By now it was 10.30am so we packed up our stuff quickly and got the bikes. Karen's rear tyre was flat so, with an audience of about twenty people, Steve patched it using the last patch in the box. The road down the east coast of the island wasn't quite as smooth and well surfaced as the one yesterday and was a mixture of concrete, tarmac and unsurfaced sections. The scenery here was more like the rest
Only 10km after setting out Steve's front tyre side wall split and the
inner tube exploded with a spectacular noise. We had to put on the
emergency spare tyre and use the last patent inner tube. Finding a new
supply of good inner tubes and patches was now a priority.
The road continued along the coast, skirting the edges of some nice wide sandy bays but except for a couple of shabby local day resorts there were only fishing communities on the shores. It was very cloudy with a cool breeze, ideal for cycling. Closer to Cataingan there were several short sharp rain showers and the sky darkened.
Arriving in the town we went straight down to the small port to check the ferry details. With possible worsening of the weather there was no certainty that the boat would arrive from Bogo the next day. We just had to hope that it would. As we rode back up the hill to get to the resort it started to pour with rain and we were quickly soaked. Just at the top of the hill was a newly built hotel so we decided to stay there instead of continuing a further 3km in the rain.
The hotel may have been newly opened but it had all the annoying features of most other Philippino hotels. The water pressure in the bathroom was too low to use the sink, there was no hot water, there was not a single shelf or anywhere to put anything except the floor, no hangers or hooks for towels and not a single electric socket except the one for the TV where there was not enough depth to plug in the adaptor. The room had a double bed but only one towel. A request for a second towel put 25 peso on the bill. Breakfast was included in the room rate but was only available between 6am and 7am and it did not include any drink.
We were awake early so had breakfast in the snack bar. It was as bad as
expected: cold overcooked fried egg, revolting bright red mushy sausage
and sticky rice.The morning weather was a great improvement on yesterday
with blue skies and little wind so there was little doubt that the
ferry would run.
With little else to do we set off to the port and to buy some food for the five hour ferry journey. On the way through the town a policeman waved to us and we thought he was just being friendly. But no, he wanted us to come into the little police office and bring our identification documents. He was accompanied by a young, apparently new, recruit. The young guy spent a long time copying every detail from our passport into a large, apparently new, ruled notebook. He even copied out the long sequence of numbers and letters at the bottom of the page. He then asked us both for our father's and mother's full names and also the names of all three of Steve's siblings. This seemed to satisfy them both, even though neither of them thought to check whether we had a valid visa. Once the formalities were over we got to the real reason for accosting us, they wanted a photograph of the crazy cyclists with the young recruit.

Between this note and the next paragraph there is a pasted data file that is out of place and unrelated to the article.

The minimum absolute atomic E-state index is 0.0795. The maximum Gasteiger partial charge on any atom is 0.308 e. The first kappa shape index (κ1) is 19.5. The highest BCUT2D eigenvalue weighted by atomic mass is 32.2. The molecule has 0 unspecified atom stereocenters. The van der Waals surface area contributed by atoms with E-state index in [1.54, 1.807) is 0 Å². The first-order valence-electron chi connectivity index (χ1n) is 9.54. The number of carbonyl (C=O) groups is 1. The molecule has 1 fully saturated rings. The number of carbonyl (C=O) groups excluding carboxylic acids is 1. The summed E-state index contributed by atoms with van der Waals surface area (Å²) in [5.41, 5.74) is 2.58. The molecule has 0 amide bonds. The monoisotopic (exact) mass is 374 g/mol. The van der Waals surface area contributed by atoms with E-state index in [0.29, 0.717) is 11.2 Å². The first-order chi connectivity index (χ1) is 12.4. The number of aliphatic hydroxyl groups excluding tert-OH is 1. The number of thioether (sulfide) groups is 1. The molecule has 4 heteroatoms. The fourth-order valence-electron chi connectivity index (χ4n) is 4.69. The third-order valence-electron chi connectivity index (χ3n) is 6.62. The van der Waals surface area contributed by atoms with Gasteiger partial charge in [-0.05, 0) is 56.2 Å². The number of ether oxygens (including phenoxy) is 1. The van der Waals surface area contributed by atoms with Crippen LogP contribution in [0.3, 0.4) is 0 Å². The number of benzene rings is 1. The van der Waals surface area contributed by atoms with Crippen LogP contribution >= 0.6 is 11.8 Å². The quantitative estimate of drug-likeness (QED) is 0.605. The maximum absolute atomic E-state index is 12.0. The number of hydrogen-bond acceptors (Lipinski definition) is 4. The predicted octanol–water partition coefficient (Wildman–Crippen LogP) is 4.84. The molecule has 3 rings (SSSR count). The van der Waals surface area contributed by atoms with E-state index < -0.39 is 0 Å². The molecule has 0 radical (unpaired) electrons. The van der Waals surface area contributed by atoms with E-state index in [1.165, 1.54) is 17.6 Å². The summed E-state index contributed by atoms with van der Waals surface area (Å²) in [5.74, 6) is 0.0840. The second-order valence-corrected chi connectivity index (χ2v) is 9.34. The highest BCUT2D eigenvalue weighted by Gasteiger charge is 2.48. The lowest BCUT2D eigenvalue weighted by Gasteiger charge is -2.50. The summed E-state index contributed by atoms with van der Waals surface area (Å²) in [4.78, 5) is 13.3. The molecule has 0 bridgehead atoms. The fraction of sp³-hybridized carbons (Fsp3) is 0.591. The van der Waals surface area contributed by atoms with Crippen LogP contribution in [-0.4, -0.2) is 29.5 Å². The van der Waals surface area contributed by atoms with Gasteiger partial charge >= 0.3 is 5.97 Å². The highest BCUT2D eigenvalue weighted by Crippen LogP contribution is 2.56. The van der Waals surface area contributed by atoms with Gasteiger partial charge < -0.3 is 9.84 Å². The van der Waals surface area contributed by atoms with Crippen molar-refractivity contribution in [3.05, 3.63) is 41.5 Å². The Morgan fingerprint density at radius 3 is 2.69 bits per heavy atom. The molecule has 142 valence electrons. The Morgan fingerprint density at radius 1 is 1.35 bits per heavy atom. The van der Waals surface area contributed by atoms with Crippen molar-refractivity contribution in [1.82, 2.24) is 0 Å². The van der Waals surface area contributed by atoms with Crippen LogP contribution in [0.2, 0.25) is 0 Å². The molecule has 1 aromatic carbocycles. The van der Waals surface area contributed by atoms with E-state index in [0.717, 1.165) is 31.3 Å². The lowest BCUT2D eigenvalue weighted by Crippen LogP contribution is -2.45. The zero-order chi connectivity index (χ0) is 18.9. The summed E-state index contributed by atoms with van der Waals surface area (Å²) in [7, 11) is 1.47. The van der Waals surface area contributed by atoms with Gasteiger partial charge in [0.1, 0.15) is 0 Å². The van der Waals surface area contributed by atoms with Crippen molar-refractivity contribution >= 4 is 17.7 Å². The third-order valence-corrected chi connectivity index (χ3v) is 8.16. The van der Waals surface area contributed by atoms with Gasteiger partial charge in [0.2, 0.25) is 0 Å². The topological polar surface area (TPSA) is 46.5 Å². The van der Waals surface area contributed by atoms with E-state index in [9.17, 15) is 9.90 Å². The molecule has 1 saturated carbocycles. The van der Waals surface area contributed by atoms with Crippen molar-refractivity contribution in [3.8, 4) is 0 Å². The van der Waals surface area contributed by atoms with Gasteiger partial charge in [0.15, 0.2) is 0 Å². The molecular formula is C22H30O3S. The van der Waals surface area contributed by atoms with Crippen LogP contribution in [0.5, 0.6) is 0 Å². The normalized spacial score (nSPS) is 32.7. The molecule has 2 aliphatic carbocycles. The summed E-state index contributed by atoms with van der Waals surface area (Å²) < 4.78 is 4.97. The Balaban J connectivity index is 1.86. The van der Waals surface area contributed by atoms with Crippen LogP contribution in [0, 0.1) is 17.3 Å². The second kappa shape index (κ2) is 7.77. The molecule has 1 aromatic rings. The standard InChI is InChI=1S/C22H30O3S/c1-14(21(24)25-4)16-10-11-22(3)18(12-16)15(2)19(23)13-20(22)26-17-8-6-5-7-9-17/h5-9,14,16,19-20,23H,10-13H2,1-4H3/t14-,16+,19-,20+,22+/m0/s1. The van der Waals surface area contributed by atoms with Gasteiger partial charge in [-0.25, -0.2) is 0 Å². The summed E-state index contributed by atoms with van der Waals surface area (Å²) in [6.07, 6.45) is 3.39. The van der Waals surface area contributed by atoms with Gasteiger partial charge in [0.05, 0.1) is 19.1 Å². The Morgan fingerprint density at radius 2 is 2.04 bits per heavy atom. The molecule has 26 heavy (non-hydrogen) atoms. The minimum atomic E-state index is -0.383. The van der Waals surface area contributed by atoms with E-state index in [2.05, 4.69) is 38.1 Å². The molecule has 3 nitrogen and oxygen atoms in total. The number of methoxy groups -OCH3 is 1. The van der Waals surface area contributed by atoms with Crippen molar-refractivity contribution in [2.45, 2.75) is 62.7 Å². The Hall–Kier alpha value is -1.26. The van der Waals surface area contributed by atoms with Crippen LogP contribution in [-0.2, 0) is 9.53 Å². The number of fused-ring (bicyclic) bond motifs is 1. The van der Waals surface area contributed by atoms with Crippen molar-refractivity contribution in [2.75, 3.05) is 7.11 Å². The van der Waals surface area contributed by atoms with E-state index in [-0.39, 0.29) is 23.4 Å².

At the port office we paid our terminal fee and set off for the ferry but were turned back as we hadn't paid a terminal fee for the bikes! New one. The ferry was a big old ro-ro. Unlike the ferries in the west there were no cars on this one, just lorries, a bus, two bicycles and a pig.
The weather was beautiful and the sea very calm so the five hour journey was enjoyable, passing many islands, some of them just bare rocks.
The ride around Romblon and Masbate had been very different and more challenging than the other islands. Now for the next stage, the Central Visayas.
The boat arrived at Bogo at 5.15pm which should have given us about half
an hour of daylight to cycle the 5km into the town centre. But it took
nearly 40 minutes for the boat to get into the right position on the
ramp. It appeared that it was the new apprentice's first try. The boat
went forwards, backwards, sideways, the ropes went onto the mooring and
were tightened but still the boat ramp and the dock were not meeting.
By the time we got off the sun had set and once again we had to ride in
the dark into town.
We booked a room at the Nagano Pension which had no window but did have a very quiet air-con and one of the most comfortable mattresses. It also had its own restaurant with reasonable food. The town only seemed to have three types of shops: Pawnbrokers, pharmacies and bakeshops. A bit of a problem when all you want is a bottle of water and some wash powder.
Our trip continues from Masbate to the Central Visayas incorporating Cebu and Bohol.
Return to our Tours page from Romblon and Masbate